5 September 1997


By Harry Hope

RESEARCH cut-backs have left the pig industry to support its own urgently needed, near market research work.

This challenge has been accepted by the Cotswold Pig Development Company, Rothwell, Lincs, and London Universitys Wye College, Kent, with the launch of a novel research and development Centre.

A landlord-tenant agreement has been arranged with Cotswold renting the college unit in its entirety.

While Cotswold supplies feed, 220 sows from various lines and a management team, Wye funds all capital improvements.

Research policy is headed by John Webb, Cotswolds director of science and genetics and researcher Ian Lean at Wye.

Grandparent stock now housed on the unit, provide a wide genetic spread for research work. Six genotypes include Cotswold White Durocs, halothane negative meat sire lines and pure Meishans.

"Even though lean tissue growth rates will increase by up to 30% with average liveweight gains of 1.3kg/day from 30kg to 90kg, applied research work must recognise that producers are still not exploiting the pigs full genetic potential," says Dr Webb

"Help is needed in the key and related areas of nutrition, meat quality, animal behaviour, disease resistance and emerging marker gene technology," says Dr Webb.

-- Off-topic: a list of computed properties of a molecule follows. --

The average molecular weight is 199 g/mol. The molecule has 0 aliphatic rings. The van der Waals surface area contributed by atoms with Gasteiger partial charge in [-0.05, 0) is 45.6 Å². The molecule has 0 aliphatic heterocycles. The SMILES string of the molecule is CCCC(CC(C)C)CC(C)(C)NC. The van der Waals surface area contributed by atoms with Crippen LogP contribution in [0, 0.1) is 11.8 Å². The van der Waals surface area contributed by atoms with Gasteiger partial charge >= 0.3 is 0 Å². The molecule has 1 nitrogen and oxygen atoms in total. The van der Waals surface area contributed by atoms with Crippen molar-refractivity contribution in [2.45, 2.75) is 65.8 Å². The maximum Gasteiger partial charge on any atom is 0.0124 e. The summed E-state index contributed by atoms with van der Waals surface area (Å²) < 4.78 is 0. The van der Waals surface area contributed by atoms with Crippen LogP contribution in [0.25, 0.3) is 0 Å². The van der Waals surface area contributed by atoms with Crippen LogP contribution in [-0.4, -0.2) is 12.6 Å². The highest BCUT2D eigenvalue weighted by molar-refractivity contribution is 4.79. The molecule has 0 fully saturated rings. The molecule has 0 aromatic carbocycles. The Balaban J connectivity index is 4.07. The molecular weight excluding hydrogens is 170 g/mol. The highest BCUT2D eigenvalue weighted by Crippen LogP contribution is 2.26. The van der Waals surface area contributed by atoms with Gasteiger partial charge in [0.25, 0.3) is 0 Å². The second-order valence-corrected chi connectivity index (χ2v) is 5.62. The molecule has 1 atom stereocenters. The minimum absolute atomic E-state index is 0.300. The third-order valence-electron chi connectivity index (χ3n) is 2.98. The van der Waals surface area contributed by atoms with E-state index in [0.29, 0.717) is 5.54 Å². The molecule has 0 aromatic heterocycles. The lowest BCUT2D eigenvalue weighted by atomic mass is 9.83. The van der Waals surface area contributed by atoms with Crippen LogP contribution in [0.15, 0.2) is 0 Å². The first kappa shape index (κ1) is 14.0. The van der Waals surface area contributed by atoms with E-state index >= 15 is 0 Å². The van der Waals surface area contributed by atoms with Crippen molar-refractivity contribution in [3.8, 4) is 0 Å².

"The EU has supported genome mapping but it is now up to commercial breeders to apply this basic knowledge through the identification of marker genes for important traits. Even without such knowledge, genetic improvement will continue to speed up with conventional selection methods, based on best linear unbiased prediction analysis," says Dr Webb.

He also considers that there is a need for basic research into factors controlling lean tissue growth rate and feed intake. This is particularly so as most modern pigs seem incapable of taking sufficient energy on board to exploit their lean growth potential before they reach the 80kg liveweight stage.

Dr Webb recognises that it is more an energy than a protein limitation and so the different genotypes of slaughter generation pigs will be fed ad lib on two levels of energy coupled with a standard protein level.

Performance and diet

"Though we once thought we knew the pigs genetic potential for lean growth, we now realise that performance is still a function of the diets offered and the ways in which they are offered," he says.

"The potential for research is infinite, and includes the effects of piglet creep diets on growing/finishing performance and the benefits of higher weaning weights, which are known to influences performance up to slaughter," says Dr Webb.

Trial work on these fronts will be undertaken in close liaison with Wyes teaching and research staff.

"The research portfolio is inexhaustible and the link with Cotswold gives us unrivalled access to stock of wide genetic variability," says Dr Lean. &#42

Cotswold and Wye Colleges research centre is one of only two UK sites with pure Meishan stock.


&#8226 Applying gene mapping.

&#8226 Exploiting potential at commercial level.

&#8226 Factors controlling lean growth.

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